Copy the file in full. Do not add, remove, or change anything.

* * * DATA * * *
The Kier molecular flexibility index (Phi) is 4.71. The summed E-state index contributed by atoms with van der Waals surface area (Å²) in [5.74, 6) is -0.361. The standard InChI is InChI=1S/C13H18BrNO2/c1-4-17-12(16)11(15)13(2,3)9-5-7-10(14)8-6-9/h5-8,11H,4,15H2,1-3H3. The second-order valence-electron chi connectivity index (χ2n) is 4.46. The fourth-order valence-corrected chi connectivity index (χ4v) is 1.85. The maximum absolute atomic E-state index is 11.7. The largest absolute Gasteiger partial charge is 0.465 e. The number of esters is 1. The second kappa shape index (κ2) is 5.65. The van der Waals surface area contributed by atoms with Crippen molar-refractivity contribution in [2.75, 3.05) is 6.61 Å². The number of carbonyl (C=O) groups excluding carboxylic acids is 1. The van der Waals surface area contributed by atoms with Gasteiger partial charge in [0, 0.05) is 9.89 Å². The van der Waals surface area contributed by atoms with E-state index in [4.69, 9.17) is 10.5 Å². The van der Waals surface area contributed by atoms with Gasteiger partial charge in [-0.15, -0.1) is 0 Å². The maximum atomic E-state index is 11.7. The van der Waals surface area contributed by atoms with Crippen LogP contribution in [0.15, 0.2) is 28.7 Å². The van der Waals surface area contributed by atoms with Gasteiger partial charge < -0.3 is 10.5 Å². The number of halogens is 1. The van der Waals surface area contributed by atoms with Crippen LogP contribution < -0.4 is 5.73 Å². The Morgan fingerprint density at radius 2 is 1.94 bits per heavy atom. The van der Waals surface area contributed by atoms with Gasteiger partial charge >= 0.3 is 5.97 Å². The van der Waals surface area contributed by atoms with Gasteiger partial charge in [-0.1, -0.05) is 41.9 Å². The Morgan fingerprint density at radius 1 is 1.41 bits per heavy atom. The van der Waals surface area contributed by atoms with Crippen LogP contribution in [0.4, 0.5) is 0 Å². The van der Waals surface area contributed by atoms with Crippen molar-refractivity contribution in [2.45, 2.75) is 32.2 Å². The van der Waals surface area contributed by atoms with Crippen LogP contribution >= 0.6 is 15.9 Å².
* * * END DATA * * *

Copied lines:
The Kier molecular flexibility index (Phi) is 4.71. The summed E-state index contributed by atoms with van der Waals surface area (Å²) in [5.74, 6) is -0.361. The standard InChI is InChI=1S/C13H18BrNO2/c1-4-17-12(16)11(15)13(2,3)9-5-7-10(14)8-6-9/h5-8,11H,4,15H2,1-3H3. The second-order valence-electron chi connectivity index (χ2n) is 4.46. The fourth-order valence-corrected chi connectivity index (χ4v) is 1.85. The maximum absolute atomic E-state index is 11.7. The largest absolute Gasteiger partial charge is 0.465 e. The number of esters is 1. The second kappa shape index (κ2) is 5.65. The van der Waals surface area contributed by atoms with Crippen molar-refractivity contribution in [2.75, 3.05) is 6.61 Å². The number of carbonyl (C=O) groups excluding carboxylic acids is 1. The van der Waals surface area contributed by atoms with Gasteiger partial charge in [0, 0.05) is 9.89 Å². The van der Waals surface area contributed by atoms with E-state index in [4.69, 9.17) is 10.5 Å². The van der Waals surface area contributed by atoms with Gasteiger partial charge in [-0.15, -0.1) is 0 Å². The maximum atomic E-state index is 11.7. The van der Waals surface area contributed by atoms with Crippen LogP contribution in [0.15, 0.2) is 28.7 Å². The van der Waals surface area contributed by atoms with Gasteiger partial charge < -0.3 is 10.5 Å². The number of halogens is 1. The van der Waals surface area contributed by atoms with Crippen LogP contribution < -0.4 is 5.73 Å². The Morgan fingerprint density at radius 2 is 1.94 bits per heavy atom. The van der Waals surface area contributed by atoms with Gasteiger partial charge >= 0.3 is 5.97 Å². The van der Waals surface area contributed by atoms with Gasteiger partial charge in [-0.1, -0.05) is 41.9 Å². The Morgan fingerprint density at radius 1 is 1.41 bits per heavy atom. The van der Waals surface area contributed by atoms with Crippen LogP contribution in [0.4, 0.5) is 0 Å². The van der Waals surface area contributed by atoms with Crippen molar-refractivity contribution in [2.45, 2.75) is 32.2 Å². The van der Waals surface area contributed by atoms with Crippen LogP contribution >= 0.6 is 15.9 Å².